The Trial of George Floyd

The progress from Western colonial global expansion, and the construction of American wealth and industry on the backs of enslaved Blacks and Native peoples, followed by the abrupt "emancipation" of the slaves and their exodus from the South to the Northern cities, has led us to our current divided society. Divided by economic inequities and unequal access to social resources, the nation lives in a media dream of social harmony, or did until YouTube set its bed on fire. Now, it is common knowledge that our current system of brutal racist policing and punitive over-incarceration serves the dual purpose of maintaining racial prejudice and the inequities it justifies. Brief yourself on this late-breaking development in American history here.

Re: The Trial of George Floyd

Postby admin » Wed Apr 14, 2021 4:03 am

Did Chauvin's Defense Witnesses Score ANY Points or Did They Actually Hurt Chauvin's Case?
by Glenn Kirschner
Apr 13, 2021



Here's a recap of the witnesses who testified Tuesday in the Chauvin trial for the homicide of George Floyd. A review of the witnesses suggest that the defense may be doing itself more harm than good.
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Re: The Trial of George Floyd

Postby admin » Fri Apr 16, 2021 2:03 am

Witness for Derek Chauvin’s Defense Claims George Floyd Died of Heart Disease, Drugs and Car Fumes
by Amy Goodman
Democracy Now
APR 15, 2021

A few miles south of Brooklyn Center, the murder trial of Derek Chauvin continues today with speculation growing over whether the former Minneapolis police officer will take the stand in his own defense. On Wednesday, a forensic pathologist called by Chauvin’s lawyers testified that George Floyd died of heart trouble — rather than a lack of oxygen. Dr. David Fowler, the former chief medical examiner for the state of Maryland, dismissed an official autopsy report that found Floyd died of cardiopulmonary arrest due to restraint and neck compression.

Video of Floyd’s death shows Chauvin kneeling on Floyd’s neck for over nine minutes — including for several minutes after Floyd stopped responding. But Dr. Fowler claimed Floyd died from a combination of heart disease, drug use and tailpipe emissions from a police cruiser.

Dr. David Fowler: “There is exposure to a vehicle exhaust, so potentially carbon monoxide poisoning.”

Under cross-examination, Dr. Fowler admitted there was no evidence of carbon monoxide in George Floyd’s blood. He also conceded that George Floyd should have been given medical attention — and might have survived if officers had rendered aid.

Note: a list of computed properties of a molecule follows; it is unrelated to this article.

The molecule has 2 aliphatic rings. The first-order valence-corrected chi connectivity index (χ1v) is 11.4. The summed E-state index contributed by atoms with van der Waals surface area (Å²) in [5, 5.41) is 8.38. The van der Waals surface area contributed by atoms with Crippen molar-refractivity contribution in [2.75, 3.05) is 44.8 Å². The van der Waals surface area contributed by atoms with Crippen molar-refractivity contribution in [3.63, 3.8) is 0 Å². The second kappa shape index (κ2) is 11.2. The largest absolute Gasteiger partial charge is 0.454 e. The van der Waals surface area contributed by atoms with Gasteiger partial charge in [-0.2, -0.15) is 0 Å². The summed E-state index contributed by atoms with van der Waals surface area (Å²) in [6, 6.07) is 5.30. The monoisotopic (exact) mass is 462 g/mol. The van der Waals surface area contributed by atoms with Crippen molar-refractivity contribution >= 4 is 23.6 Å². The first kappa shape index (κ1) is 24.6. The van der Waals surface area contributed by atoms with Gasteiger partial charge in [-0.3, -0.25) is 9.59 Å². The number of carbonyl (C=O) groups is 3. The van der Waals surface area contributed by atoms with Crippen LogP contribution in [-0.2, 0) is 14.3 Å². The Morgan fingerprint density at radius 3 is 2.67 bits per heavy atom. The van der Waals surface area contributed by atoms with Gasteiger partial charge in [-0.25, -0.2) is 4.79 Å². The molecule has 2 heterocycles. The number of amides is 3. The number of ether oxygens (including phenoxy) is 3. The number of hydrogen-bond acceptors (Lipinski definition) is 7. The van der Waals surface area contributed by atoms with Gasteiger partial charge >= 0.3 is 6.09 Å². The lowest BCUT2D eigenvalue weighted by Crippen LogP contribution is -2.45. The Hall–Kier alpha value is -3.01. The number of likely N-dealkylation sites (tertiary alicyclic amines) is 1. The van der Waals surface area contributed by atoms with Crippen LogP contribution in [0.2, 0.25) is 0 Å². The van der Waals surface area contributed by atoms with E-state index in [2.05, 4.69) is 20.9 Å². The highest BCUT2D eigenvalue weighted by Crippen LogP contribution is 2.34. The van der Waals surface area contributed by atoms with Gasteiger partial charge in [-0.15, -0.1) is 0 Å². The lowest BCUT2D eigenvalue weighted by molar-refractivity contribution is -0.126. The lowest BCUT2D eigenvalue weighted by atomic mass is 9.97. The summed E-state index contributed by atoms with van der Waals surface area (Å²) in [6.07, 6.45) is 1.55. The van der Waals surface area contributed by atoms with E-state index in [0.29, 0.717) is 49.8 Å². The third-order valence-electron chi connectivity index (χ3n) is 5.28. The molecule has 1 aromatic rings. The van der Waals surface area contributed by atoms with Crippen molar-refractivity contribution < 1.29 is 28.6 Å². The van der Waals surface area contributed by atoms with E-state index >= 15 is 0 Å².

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Expert Witness for Derek Chauvin’s Defense Sued over Black Teen’s Death at Hands of Maryland Police
by Amy Goodman
Democracy Now
APR 15, 2021

Dr. David Fowler is being sued by the family of 19-year-old Anton Black, an African American teenager from Maryland who died in 2018 after he was electrocuted with a Taser, pinned in a prone position and crushed under the weight of three white police officers and a white civilian as he struggled to breathe and lost consciousness. Black died on the front porch of his mother’s home as she was forced to stand by, watching. After an autopsy, Dr. Fowler ruled Black’s death an accident, and no one was charged with a crime. The wrongful death lawsuit says Dr. Fowler delayed release of an autopsy report for months and covered up police responsibility for Black’s death.

Black’s sister, LaToya Holley, said this week, “It’s surreal that you have two men on the opposite sides of the country that experienced almost the same treatment by two different police officers. The medical examiner, in my opinion, was egregious in the way he finalized Anton’s autopsy results. Now, he’s being called to be an expert witness for another police officer.”
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Re: The Trial of George Floyd

Postby admin » Sat Apr 17, 2021 8:24 am

Why Chauvin's Expert Witness, Medical Examiner David Fowler, Actually LOST Points for the Defense
by Glenn Kirschner
Apr 14, 2021

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Derek Chauvin presented the testimony of medical examiner/forensic pathologist Dr. David Fowler. He offered different (and often unsupportable) opinions than all other experts on George Floyd's cause and manner of death. Here's a takedown of his testimony and why he likely lost more points than he won for the defense.
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Re: The Trial of George Floyd